Monday, March 12, 2012

A Fascinating Tidbit:

Here’s a fascinating little bit of information I’ve just come across. At least it’s fascinating to me. I discovered it in the Evolutionary Psychology Textbook I’m reading for my class this year. The book is by David Buss, and is Evolutionary Psychology, 4th edition, 2012.

For evolutionary psychologists, homosexuality, particularly male homosexuality, has been difficult to explain. Although you will sometimes hear the argument that male homosexuals don’t reproduce and thus couldn’t pass on any genetic characteristics that lead to homosexuality, that is clearly not the case. Many homosexuals do reproduce and have reproduced down through time. However, there are differential reproduction rates. On average, male homosexuals produce about a fifth the offspring that male heterosexuals do. So why does this orientation continue to occur?

The traditional theory to explain this has been “Kin Altruism Theory.” Basically, it says that if male homosexuals channel more of their resources to their biological relatives than heterosexuals do, then the increased survival rate of those relatives will also carry along the genetic components involved in homosexuality. This is an example of something called “Indirect fitness” (how many copies of your genes get passed on by being carried by relatives) rather than “direct fitness” (How many children you have who directly carry your genes).”

The Kin Altruism Theory has garnered some support, but there are also plenty of studies that don’t support it. For example, in the US, male homosexuals often report greater estrangement from their relatives than heterosexual males do. I’ve talked about this theory, though, in most classes where I’ve discussed the potential basis for homosexuality.

Now we come to something I’ve only recently learned, which may be a much bigger influence on the issue. It’s called the “Female Fertility Hypothesis.” It turns out that the female relatives of male homosexuals, particularly their mothers and their aunts, have significantly higher reproduction rates than the same female relatives for male heterosexuals. In other words, the genetic aspects of male homosexuality could be carried down through the maternal rather than the paternal lines. I would also guess that this apparently greater fertility is hormone related, and hormone variations, especially in the fetal period, may explain many aspects of homosexuality.

Now ain’t that kind of cool?
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32 comments:

Ron Scheer said...

I'm glad to know that science continues to find a place for homosexuality in human evolution. I worry, though, when there's talk of a genetic basis. If a gay gene is found, it seems a likely target for genetic engineers invested in eradicating it.

Deka Black said...

Serious and above all, delicate matter. i share the fears of Ron.The search for a "gay gene" is worrying. I can hear many people saying "Eradicate it!"

Charles Gramlich said...

Ron, I don't imagine they'll ever find a gay gene. It would just be too complicated an issue to be controlled by any one gene. What they are likely to find is a combination of genes that leads to certain hormonal effects.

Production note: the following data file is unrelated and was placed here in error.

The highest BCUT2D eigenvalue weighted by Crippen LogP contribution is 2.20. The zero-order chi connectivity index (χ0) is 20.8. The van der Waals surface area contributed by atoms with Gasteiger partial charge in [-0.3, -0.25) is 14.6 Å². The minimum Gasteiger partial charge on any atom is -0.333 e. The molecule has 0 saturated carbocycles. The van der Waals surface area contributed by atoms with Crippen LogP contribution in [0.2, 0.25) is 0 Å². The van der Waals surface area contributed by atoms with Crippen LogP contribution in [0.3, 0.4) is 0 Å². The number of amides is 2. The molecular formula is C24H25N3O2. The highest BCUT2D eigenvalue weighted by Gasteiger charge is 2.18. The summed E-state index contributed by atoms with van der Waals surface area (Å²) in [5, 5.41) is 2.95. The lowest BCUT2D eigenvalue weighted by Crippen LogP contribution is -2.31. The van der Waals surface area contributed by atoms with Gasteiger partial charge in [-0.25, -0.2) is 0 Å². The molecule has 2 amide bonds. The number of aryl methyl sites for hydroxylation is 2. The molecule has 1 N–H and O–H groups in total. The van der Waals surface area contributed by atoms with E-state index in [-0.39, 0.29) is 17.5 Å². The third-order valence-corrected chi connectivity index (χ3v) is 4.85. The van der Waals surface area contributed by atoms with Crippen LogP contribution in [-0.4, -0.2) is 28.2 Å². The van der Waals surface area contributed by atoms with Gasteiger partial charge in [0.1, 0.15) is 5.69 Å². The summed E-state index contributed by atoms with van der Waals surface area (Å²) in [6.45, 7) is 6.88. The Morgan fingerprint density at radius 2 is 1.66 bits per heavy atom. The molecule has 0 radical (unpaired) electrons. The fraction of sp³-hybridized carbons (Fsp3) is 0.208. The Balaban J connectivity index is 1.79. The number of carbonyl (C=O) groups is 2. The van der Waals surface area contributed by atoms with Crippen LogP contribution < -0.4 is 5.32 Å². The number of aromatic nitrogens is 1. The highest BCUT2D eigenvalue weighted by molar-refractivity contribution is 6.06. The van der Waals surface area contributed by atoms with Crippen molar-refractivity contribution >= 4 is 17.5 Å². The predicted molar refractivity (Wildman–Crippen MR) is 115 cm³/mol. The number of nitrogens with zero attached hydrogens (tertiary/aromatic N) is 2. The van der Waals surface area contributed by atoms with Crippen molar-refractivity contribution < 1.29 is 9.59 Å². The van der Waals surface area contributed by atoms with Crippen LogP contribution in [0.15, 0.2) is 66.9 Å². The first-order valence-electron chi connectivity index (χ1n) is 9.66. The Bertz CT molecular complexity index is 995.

Deka, to continue my response from Ron, I think there are often people who would misuse science for their own ends but we can't let that stop us from investigating questions. Also, a clear, or clearer, understanding of genetics will generally show that the concept of "eradication" itself is based on a misunderstanding of how genes work and how they interact with the environment. For example, say we were to try and eradicate the "aggressive" genes in humans. The result would be something that we wouldn't even recognize as humans and the remaining "race" would not likely survive. To eradicate any "homosexual" genetic elements from the human race would not likely be possible, and if it were it would be like pulling fibers out of a tapestry. The result would unravel.

Deka Black said...

Touché. Very big point. I think maybe is because most of everyday people is driven by emotions rather than facts.

Merisi said...

Truly fascinating theory. It seems quite logical, and I am surprised it has been brought up only recently.

The Golden Eagle said...

It is!

eric1313 said...

From what you were saying about hormone levels during certain periods of fetal growth, it is not in and of itself a gay gene, but a combination of many things that make up the basic biological development of all human beings. If it is eradicated, then we all are eradicated as well, I'd bet.

Sad thing is some people have proven to be more or less that crazy, historically speaking.

eric1313 said...
This comment has been removed by the author.
Charles Gramlich said...

Deka, it is a sensitive subject. I do try to teach the complexity of the topic to my students, most of whom aren't really clear on it.

Merisi, I'm not sure how old the idea is. I only heard of it recently. I don't think it's very old though.

Golden Eagle, science is kinda cool.

Eric1313, definitely not a gay gene. an interaction between certain combinations of genes, and hormone levels during specific periods. And the one thing it shows, to me, is that all human beings are a complex byproduct of biology and environment, and all of them are "natural," though not all the same.

JR's Thumbprints said...

This is definitely a heavy, thought-provoking theory ... I'm sure it'll generate all kinds of opinions too.

Angie said...

I remember seeing a TV show (with John Barrowman doing that episode, although I can't find it on his IMDB listing now) where they were investigating homosexuality. One of the things they discussed is that in men, a guy's more likely to be gay if he has older brothers. They said that a woman's body responds to a male fetus as an intruder, in a way; similar to how the immune system responds to a virus or something. It "attacks" hormonally, trying to make the thing more like itself. (I'm probably remembering badly, but hopefully you get the idea.)